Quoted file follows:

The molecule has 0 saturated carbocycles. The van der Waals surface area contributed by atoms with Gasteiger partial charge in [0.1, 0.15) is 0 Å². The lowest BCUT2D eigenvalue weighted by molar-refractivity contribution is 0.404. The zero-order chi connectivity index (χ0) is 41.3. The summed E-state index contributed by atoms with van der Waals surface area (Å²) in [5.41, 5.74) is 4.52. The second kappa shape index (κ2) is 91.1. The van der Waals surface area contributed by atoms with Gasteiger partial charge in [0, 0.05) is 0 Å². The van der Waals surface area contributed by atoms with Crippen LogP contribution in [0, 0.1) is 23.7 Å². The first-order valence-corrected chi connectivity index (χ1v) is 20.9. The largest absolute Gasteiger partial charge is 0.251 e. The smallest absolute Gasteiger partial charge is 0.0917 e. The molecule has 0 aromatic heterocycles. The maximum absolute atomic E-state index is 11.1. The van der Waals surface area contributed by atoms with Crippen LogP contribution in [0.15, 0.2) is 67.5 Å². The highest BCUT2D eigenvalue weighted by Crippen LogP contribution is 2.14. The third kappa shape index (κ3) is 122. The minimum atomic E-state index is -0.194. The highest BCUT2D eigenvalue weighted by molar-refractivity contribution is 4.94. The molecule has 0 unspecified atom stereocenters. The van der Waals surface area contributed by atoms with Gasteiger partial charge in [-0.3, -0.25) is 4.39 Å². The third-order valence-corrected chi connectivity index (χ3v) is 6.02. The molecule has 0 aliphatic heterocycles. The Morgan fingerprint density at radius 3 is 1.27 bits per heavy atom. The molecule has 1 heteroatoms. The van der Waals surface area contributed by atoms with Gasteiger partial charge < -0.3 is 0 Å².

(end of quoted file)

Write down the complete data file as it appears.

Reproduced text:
The molecule has 0 saturated carbocycles. The van der Waals surface area contributed by atoms with Gasteiger partial charge in [0.1, 0.15) is 0 Å². The lowest BCUT2D eigenvalue weighted by molar-refractivity contribution is 0.404. The zero-order chi connectivity index (χ0) is 41.3. The summed E-state index contributed by atoms with van der Waals surface area (Å²) in [5.41, 5.74) is 4.52. The second kappa shape index (κ2) is 91.1. The van der Waals surface area contributed by atoms with Gasteiger partial charge in [0, 0.05) is 0 Å². The van der Waals surface area contributed by atoms with Crippen LogP contribution in [0, 0.1) is 23.7 Å². The first-order valence-corrected chi connectivity index (χ1v) is 20.9. The largest absolute Gasteiger partial charge is 0.251 e. The smallest absolute Gasteiger partial charge is 0.0917 e. The molecule has 0 aromatic heterocycles. The maximum absolute atomic E-state index is 11.1. The van der Waals surface area contributed by atoms with Crippen LogP contribution in [0.15, 0.2) is 67.5 Å². The highest BCUT2D eigenvalue weighted by Crippen LogP contribution is 2.14. The third kappa shape index (κ3) is 122. The minimum atomic E-state index is -0.194. The highest BCUT2D eigenvalue weighted by molar-refractivity contribution is 4.94. The molecule has 0 unspecified atom stereocenters. The van der Waals surface area contributed by atoms with Gasteiger partial charge in [-0.3, -0.25) is 4.39 Å². The third-order valence-corrected chi connectivity index (χ3v) is 6.02. The molecule has 0 aliphatic heterocycles. The Morgan fingerprint density at radius 3 is 1.27 bits per heavy atom. The molecule has 1 heteroatoms. The van der Waals surface area contributed by atoms with Gasteiger partial charge < -0.3 is 0 Å².